Question: I got a flat tire last weekend when I was leaving the Cubs game, and the tire repair cost $40! Why was it so much? Didn’t patching a tire used to cost $10?—Flattened in Libertyville, IL
Answer: Well, times have changed. Gone are the days when patching a tire was a quick and easy repair job.
For safety reasons today, the Rubber Manufacturers Association and tire manufacturers require a plug-patch repair. First, a rubber stem (a.k.a., a plug) must be applied to fill the puncture, and second, a patch must be applied to seal the inner liner. A plug by itself is not an acceptable nor safe repair.
Repairing tires this way properly and safely seals the puncture on both the inside and outside. But it also means we have to remove the tire from the rim to access the damaged area. As you can imagine, this involves a lot more steps—and time—than it used to. (If you like a good technical read before bedtime, you can check out the Rubber Manufacturers Association Puncture Repair Procedures here.)
To repair a tire today, we need to:
- Use a tire machine to remove the tire from the wheel.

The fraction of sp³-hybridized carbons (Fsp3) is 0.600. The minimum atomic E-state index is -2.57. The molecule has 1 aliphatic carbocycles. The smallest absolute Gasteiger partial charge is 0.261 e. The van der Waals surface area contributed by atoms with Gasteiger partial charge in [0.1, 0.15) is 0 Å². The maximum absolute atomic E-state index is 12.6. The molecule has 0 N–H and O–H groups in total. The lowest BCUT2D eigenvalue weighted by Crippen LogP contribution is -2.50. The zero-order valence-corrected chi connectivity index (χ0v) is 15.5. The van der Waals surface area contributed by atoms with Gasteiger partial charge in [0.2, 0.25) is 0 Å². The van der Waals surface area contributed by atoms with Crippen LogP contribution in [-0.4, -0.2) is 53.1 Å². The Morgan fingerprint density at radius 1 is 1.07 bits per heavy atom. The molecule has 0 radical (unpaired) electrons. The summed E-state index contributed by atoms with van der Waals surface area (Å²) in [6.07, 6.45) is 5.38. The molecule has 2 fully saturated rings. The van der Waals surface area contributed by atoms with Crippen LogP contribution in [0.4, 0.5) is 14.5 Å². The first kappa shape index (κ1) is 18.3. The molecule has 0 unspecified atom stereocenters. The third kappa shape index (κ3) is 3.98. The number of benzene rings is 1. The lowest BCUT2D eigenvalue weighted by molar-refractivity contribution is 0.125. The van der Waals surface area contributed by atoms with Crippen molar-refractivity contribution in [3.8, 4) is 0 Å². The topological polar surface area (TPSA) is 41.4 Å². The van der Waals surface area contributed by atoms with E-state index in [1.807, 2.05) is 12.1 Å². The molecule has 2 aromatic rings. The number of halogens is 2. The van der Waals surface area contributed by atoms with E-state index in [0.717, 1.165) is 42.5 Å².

- Clean and prep the area around the puncture.
- Apply the tire plug from the inside.
- Remount the tire on the wheel—just like you have done when you buy a new tire.
- Rebalance the tire & wheel—also, what you have done when you buy a new tire.
So what used to be a 10-minute tire patching job is now a multi-step process that takes at least 30 minutes. And if you have alloy wheels, the auto repair or tire shop needs to have special tire mounting and balancing equipment that doesn’t damage the wheels. These two pieces of equipment cost about $25,000.
While $40 may seem like a lot for a tire repair, it’s the result of all the above. I hope this helps you understand why it costs more today than it did years ago. The good news is that you were able to save your tire. A client of ours recently had a nail in a tire and had to replace all four tires because she has an all-wheel drive vehicle. But that’s a blog post for another time.